Effectively, the Conservative party have gone against FB regulations.

What are FULL FACT and FULL FACT NI going to do about it?

”Inaccurately tagged content – (Rule 4)

“Pages, groups and events must not inaccurately tag content or encourage users to inaccurately tag content.”

Government pushed through legislation that sought to regulate social media. It wasn’t the Labour Party, or the Green Party for example….And now they are getting away with posting content that goes against the very regulations that they helped create, it’s absolute hypocrisy.

Clearly this is one rule for them, and another for everyone else.

This Writer understands that the organisation that checks Facebook for this kind of thing, Full Fact, and was set up by a Conservative Party donor.

TruePublica has investigated it, and you can read the article – and Full Fact’s response – here.

The organisation was labelled “Faux Fact” in 2012 after being found to be misleading and showing “aggressive bias”.

Will it find against the Conservative Party for this apparently flagrant breach of Facebook rules?

Have YOU donated to my crowdfunding appeal, raising funds to fight false libel claims by TV celebrities who should know better? These court cases cost a lot of money so every penny will help ensure that wealth doesn’t beat justice.

https://www.crowdjustice.com/case/mike-sivier-libel-fight/


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Life imitates satire – in pictures – in “no deal” Brexit debate

A few days ago, cartoonist Ben Jennings produced this illustration for The Guardian:

It was intended as a satire on Dictator Johnson’s vow to kick rebel Tory MPs off the government benches if they vote against him in the bill to block “no deal” Brexit.

Now consider this image of Jacob Rees-Mogg, taken during the debate on whether there should be a debate on that bill (I know; it’s convoluted. But that’s how Parliament works these days):

As I write this, the Graun is reporting that 16 Tory MPs are expected to support the motion – and will be stripped of the whip this evening.

Life imitating satire?

Have YOU donated to my crowdfunding appeal, raising funds to fight false libel claims by TV celebrities who should know better? These court cases cost a lot of money so every penny will help ensure that wealth doesn’t beat justice.

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George Galloway has spilled a nasty can of worms over football regulations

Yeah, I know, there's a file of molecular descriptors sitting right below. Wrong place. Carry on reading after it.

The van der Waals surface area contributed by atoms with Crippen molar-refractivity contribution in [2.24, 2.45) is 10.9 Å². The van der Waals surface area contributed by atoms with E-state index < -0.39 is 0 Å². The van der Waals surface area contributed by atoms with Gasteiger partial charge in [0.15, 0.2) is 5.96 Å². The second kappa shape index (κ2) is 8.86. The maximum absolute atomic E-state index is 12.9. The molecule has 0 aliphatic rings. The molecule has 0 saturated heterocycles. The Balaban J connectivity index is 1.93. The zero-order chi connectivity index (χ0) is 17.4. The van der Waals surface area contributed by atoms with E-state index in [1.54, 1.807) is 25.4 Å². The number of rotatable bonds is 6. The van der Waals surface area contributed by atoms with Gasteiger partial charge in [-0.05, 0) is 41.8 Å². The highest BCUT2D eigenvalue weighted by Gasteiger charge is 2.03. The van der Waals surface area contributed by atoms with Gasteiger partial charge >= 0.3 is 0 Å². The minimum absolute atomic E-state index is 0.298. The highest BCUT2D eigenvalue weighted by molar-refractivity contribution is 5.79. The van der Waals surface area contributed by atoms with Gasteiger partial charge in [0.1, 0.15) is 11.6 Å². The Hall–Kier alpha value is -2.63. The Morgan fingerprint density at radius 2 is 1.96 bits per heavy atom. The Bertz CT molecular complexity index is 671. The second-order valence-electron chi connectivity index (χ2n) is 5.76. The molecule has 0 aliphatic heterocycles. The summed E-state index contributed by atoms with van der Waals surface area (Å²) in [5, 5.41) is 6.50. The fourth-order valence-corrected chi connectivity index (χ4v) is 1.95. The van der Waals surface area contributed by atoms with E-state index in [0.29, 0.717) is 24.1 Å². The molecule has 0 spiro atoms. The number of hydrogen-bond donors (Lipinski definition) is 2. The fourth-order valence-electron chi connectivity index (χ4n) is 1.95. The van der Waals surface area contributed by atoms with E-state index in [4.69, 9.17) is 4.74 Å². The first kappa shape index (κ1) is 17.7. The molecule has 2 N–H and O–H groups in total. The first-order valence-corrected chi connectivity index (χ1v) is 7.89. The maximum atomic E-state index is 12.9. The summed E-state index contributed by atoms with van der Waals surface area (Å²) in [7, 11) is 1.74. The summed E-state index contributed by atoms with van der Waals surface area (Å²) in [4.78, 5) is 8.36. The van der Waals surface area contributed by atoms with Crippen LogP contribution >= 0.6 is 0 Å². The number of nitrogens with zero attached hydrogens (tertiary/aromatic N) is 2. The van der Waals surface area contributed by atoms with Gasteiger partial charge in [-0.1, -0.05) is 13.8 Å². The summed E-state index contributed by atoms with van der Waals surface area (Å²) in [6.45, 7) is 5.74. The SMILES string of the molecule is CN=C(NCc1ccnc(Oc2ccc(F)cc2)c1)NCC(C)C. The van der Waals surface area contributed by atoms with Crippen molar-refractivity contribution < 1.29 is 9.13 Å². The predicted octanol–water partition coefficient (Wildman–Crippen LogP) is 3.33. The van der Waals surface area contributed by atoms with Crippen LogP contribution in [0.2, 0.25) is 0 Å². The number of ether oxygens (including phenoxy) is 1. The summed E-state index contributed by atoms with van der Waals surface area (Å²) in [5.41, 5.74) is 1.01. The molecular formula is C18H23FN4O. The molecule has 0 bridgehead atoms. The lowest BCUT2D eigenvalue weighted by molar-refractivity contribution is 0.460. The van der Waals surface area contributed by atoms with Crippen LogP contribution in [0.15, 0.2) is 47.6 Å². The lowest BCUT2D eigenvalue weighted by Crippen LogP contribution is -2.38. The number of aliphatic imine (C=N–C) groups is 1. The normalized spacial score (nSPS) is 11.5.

“Yid Army”: Jewish Spurs fans wave a modified flag of Israel at a match – but isn’t this against the rules?

The controversy over whether George Galloway was anti-Semitic for claiming Israeli flag-waving Spurs supporters are backing a “racist state” may rumble on for some time – but why were these fans even allowed to bring such flags to matches when it is against FA rules?

These rules ban political, ideological, religious, offensive or provocative slogans or messages at matches. Originally applied to players and team officials, they have been widened in practice to include supporters.

The most notorious example of this appears to be UEFA’s decision to fine Celtic £8,615 for waving the flag of Palestine at a 2016 match against Israeli team Hapoel Be’er Sheva in 2016:

UEFA had said its rules forbid the use of “gestures, words, objects or any other means to transmit any message that is not fit for a sports event, particularly messages that are of a political, ideological, religious, offensive or provocative nature”. It was said to have described the Palestinian flag as an “illicit banner”. Is it?

It’s a reference to Law 4 of the game. The UK’s Football Association has the same rule, referring to players and team officials. But UEFA’s widening of its application creates a tension that needs to be addressed.

In 2018, FA chief Martin Glenn was rebuked for saying the Star of David was among the symbols he believes breach the soccer laws banning religious and political imagery. The Jewish Leadership Council said his words were “offensive and inappropriate”, as the symbol is on the Israeli flag which appears on national team kits and is displayed in stadiums.

Such symbols are allowed on national kits, though.

The issue is one of hypocrisy, as “Han Dodges” pointed out in the tweet above.

Why should Israeli flags be permitted in football stadiums but not those of Palestine? That seems to show very clear political bias by national and international football associations.

It seems if the rules had been correctly and impartially applied, Mr Galloway would not have fallen foul of his now-former employers at TalkRadio, because there would have been no Israeli flags at Spurs matches.

It seems the FA has a serious question to answer.

Have YOU donated to my crowdfunding appeal, raising funds to fight false libel claims by TV celebrities who should know better? These court cases cost a lot of money so every penny will help ensure that wealth doesn’t beat justice.

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Messages cut into grass for Donald Trump show everything that’s WRONG with political discourse

How do you explain to the world’s most powerful man that he’s making a mistake?

You don’t do it like this:

Not helpful: This image probably put a smile on many faces during the first day of Donald Trump’s UK visit – but you can guarantee that the President’s wasn’t one of them.